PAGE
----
The fact that Mr. Evans has limited his request to Component 1 (Type 2) CONSOLIDATED race/ethnic and sex data companies have filed with multi-employer establishments makes it very difficult for contractors to now resist OFCCP disclosure of their data, as a matter of law and fact.

First, OFCCP did have proper authorization from the Office of Management and Budget to seek and collect EEO-1 Component 1 data (although not Component 2 Pay and Hours Worked data).

Second, that means that Section 709(e) of Title VII does NOT attach to OFCCP’s FOIA requests since the data did not originate from the EEOC’s authority to obtain the data pursuant to Title VII.

Third, that means contractors must prove up an Exemption 4 (HR/business Trade Secrets) claim to OFCCP to force OFCCP to resist disclosing the data to Mr. Evans. That will be a fool’s errand for almost all federal contractors which submitted EEO-1 Component 1 Type 2 race/ethnic and sex data. This is because the consolidation of the data deprives virtually every contractor, if not all contractors, from proving that a competitor could “raid” the contractor’s highly placed minorities and women (a form of objection which has previously been successful against OFCCP when detailed Workforce Analyses (from Affirmative Action Plans for Minorities and Women) were proposed for disclosure). This also means that it will be very difficult, if not impossible, for accountants and Labor economists to use the EEO-1 Type 2 data to “reverse engineer” a contractor’s cost of doing business to allow the competitor to undercut the contractor’s federal contract bids in the future.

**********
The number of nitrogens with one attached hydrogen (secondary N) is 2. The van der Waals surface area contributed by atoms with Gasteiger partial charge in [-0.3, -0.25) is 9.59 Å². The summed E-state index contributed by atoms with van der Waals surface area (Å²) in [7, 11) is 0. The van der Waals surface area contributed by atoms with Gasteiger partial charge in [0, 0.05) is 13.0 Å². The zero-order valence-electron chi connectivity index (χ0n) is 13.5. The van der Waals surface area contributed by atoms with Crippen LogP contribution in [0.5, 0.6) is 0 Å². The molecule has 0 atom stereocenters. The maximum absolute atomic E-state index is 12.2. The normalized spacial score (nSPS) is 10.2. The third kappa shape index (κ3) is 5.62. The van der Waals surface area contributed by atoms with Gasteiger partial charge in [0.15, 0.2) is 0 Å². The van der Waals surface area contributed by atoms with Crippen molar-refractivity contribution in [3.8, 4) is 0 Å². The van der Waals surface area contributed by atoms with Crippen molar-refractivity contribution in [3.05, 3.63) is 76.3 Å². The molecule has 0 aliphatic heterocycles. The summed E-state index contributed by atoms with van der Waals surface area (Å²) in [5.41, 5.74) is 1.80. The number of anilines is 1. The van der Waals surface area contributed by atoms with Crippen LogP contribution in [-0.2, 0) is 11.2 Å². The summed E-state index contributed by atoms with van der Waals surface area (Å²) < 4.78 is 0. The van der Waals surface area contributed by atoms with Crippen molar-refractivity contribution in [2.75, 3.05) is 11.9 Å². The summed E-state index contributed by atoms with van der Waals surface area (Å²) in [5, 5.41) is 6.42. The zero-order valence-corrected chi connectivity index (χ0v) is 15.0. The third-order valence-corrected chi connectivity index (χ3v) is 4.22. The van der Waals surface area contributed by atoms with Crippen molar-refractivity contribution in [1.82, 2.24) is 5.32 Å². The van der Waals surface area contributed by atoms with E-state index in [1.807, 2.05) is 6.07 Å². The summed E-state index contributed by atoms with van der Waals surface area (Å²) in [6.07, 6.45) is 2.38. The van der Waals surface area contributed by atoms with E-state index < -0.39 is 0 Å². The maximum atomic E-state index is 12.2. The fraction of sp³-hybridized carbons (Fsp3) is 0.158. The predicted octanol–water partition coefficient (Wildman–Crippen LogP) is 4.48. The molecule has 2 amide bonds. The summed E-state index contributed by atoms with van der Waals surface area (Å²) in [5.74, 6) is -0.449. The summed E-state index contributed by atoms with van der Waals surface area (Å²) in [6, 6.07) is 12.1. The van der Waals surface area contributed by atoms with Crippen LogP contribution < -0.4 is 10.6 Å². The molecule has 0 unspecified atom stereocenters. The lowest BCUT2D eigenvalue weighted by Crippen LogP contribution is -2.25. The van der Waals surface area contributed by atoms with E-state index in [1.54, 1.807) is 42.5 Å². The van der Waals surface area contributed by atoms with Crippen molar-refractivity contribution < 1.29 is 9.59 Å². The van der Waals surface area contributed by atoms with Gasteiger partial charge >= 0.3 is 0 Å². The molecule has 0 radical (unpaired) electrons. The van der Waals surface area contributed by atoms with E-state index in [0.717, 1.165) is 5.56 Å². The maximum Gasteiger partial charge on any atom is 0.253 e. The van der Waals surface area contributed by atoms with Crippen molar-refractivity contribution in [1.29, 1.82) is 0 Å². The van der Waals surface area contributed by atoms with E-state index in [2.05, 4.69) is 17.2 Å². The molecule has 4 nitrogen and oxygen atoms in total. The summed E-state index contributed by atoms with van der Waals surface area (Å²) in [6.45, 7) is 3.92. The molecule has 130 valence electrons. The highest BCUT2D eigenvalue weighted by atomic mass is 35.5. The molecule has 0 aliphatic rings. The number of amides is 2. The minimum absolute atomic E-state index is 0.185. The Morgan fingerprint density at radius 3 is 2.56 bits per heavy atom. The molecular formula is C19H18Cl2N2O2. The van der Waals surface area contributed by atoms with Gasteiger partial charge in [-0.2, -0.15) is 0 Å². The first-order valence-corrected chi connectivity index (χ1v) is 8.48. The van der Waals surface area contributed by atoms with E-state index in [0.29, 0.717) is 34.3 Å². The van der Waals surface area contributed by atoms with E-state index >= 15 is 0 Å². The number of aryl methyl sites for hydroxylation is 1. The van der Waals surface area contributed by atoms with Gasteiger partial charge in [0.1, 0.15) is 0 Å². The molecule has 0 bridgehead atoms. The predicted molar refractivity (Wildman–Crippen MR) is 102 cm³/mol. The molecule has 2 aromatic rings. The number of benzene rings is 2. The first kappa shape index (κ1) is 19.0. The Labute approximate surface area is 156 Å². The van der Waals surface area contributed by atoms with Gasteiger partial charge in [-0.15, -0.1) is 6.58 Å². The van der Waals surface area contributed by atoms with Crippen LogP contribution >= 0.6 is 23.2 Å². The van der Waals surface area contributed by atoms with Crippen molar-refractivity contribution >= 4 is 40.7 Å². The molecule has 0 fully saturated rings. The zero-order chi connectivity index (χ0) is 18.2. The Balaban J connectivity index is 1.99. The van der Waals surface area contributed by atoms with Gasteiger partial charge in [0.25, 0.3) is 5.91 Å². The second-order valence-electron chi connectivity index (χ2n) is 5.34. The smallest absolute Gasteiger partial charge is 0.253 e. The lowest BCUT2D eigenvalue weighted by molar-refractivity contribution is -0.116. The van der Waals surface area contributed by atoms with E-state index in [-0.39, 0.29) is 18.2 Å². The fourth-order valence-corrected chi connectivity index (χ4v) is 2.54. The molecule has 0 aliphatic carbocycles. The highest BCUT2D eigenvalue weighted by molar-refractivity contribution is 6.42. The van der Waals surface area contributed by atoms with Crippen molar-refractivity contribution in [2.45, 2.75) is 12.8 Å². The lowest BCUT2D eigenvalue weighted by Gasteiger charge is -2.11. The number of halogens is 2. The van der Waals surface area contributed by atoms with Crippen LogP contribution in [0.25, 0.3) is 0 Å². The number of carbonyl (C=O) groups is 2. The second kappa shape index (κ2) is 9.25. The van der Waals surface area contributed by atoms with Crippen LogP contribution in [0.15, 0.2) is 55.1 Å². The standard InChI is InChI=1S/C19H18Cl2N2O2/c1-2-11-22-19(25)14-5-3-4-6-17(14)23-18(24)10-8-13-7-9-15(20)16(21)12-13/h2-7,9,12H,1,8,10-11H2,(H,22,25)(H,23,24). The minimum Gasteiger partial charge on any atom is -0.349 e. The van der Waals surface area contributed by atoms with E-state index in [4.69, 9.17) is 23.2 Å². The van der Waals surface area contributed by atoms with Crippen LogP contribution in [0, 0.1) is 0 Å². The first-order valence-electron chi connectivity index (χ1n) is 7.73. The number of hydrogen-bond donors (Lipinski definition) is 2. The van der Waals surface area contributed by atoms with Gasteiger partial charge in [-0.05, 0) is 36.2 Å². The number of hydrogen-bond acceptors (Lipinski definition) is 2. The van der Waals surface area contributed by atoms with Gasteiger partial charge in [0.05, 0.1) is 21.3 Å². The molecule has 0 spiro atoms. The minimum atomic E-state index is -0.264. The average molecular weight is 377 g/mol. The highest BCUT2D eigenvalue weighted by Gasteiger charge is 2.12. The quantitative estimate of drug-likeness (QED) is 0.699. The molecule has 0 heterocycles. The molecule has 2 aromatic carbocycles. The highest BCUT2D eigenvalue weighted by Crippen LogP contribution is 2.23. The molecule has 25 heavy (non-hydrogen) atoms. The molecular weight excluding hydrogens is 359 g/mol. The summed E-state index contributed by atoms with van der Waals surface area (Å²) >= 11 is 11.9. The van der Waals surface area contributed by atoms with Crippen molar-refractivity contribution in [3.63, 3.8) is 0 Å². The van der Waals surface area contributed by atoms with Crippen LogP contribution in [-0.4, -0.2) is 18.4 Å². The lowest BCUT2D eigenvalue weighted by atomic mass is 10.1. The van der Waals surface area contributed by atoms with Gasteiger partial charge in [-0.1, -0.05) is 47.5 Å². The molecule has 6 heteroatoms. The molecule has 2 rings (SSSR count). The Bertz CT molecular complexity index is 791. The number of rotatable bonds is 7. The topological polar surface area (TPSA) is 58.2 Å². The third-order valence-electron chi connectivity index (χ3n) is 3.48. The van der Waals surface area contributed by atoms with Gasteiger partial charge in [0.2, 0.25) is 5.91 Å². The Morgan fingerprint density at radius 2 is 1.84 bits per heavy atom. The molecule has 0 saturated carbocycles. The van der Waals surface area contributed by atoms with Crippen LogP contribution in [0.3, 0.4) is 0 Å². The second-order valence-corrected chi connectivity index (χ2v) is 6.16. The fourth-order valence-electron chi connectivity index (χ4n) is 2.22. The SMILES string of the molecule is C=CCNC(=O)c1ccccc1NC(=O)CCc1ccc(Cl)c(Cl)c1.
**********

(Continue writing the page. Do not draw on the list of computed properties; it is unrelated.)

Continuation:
As I wrote in a Blog last week discussing a possible Component 2 Pay and Hours worked FOIA disclosure, Type 2 disclosures are almost impossible to defend against. No company has previously won such a case against OFCCP, although several of us have stopped AAP disclosures several decades ago.

Special Mea Culpa: I goofed last week and wrote about the objections federal contractors would have were the request for EEO-1 Component 2 Pay and Hours Worked data. The analyses and conclusions in that Blog are nonetheless solid and good, should the day ever come that an FOIA requestor seeks your EEO-1 Component 2 Pay Data. But, I answered a question not on the table, since Mr. Evans has clarified he restricted his request to ONLY EEO-1 Component 1 data. But save that Blog for when the day does come that someone requests the Component 2 Pay and Hours worked data in OFCCP’s possession. The Blog will come in very handy then. You just have the analyses earlier than the request.

In Brief

Monday, August 22, 2022: EEOC Posted a Video of Its Buffalo Public Meeting/Listening Session

Official Seal of the EEOC featuring Bald Eagle and bannerThe U.S. Equal Employment Opportunity Commission posted a video of its “listening session” in Buffalo, NY on Aug. 22, 2022. The meeting, entitled “Advancing Racial and Economic Justice in the Workplace,” was the Commission’s first meeting held outside of Washington, D.C. since 2015. It was also covered in a local publication, The Buffalo News, here.

For more background on the meeting, see our previous story here.

Looking Ahead - Upcoming Reminders

Looking Ahead:
Upcoming Date Reminders

Tuesday, September 6, 2022: USDOL ODEP’s national online public dialogue on “Advancing the National Apprenticeship System” closes.

Wednesday, September 7, 2022 (2:00 – 3:00 PM EDT): DirectEmployers webinar on “Interacting with Co-Workers with Disabilities and Avoiding Benevolent Ableism

Tuesday, September 13, 2022 (1:00 – 2:30 PM EDT): EEOC and OFCCP Roundtable on Artificial Intelligence, “Decoded: Can Technology Advance Equitable Recruiting and Hiring?

Thursday, September 15, 2022 (2:00 – 3:00 PM EDT): DirectEmployers webinar on “The Truth About 10 Common Background Check Mix-Ups

Friday, September 30, 2022: 2022 VETS-4212 filing deadline. The reporting cycle began on August 1, 2022: https://www.dol.gov/agencies/vets/programs/vets4212

THIS COLUMN IS MEANT TO ASSIST IN A GENERAL UNDERSTANDING OF THE CURRENT LAW AND PRACTICE RELATING TO OFCCP. IT IS NOT TO BE REGARDED AS LEGAL ADVICE. COMPANIES OR INDIVIDUALS WITH PARTICULAR QUESTIONS SHOULD SEEK ADVICE OF COUNSEL.

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John C. Fox